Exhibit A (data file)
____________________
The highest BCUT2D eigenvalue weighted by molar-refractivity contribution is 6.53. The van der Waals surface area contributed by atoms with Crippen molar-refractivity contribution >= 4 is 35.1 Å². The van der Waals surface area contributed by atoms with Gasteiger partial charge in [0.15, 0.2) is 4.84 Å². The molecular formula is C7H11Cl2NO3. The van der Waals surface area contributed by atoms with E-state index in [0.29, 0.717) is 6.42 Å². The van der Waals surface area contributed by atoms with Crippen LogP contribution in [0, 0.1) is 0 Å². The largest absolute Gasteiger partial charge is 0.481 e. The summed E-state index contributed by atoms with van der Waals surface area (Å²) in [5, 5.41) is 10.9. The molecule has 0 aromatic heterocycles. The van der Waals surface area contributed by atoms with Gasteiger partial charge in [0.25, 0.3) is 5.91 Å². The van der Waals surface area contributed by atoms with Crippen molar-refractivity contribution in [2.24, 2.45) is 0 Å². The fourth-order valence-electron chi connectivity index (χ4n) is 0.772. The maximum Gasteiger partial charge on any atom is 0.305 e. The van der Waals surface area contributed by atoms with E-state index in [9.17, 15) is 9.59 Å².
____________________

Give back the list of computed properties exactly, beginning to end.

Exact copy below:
The highest BCUT2D eigenvalue weighted by molar-refractivity contribution is 6.53. The van der Waals surface area contributed by atoms with Crippen molar-refractivity contribution >= 4 is 35.1 Å². The van der Waals surface area contributed by atoms with Gasteiger partial charge in [0.15, 0.2) is 4.84 Å². The molecular formula is C7H11Cl2NO3. The van der Waals surface area contributed by atoms with E-state index in [0.29, 0.717) is 6.42 Å². The van der Waals surface area contributed by atoms with Crippen LogP contribution in [0, 0.1) is 0 Å². The largest absolute Gasteiger partial charge is 0.481 e. The summed E-state index contributed by atoms with van der Waals surface area (Å²) in [5, 5.41) is 10.9. The molecule has 0 aromatic heterocycles. The van der Waals surface area contributed by atoms with Gasteiger partial charge in [0.25, 0.3) is 5.91 Å². The van der Waals surface area contributed by atoms with Crippen molar-refractivity contribution in [2.24, 2.45) is 0 Å². The fourth-order valence-electron chi connectivity index (χ4n) is 0.772. The maximum Gasteiger partial charge on any atom is 0.305 e. The van der Waals surface area contributed by atoms with E-state index in [9.17, 15) is 9.59 Å².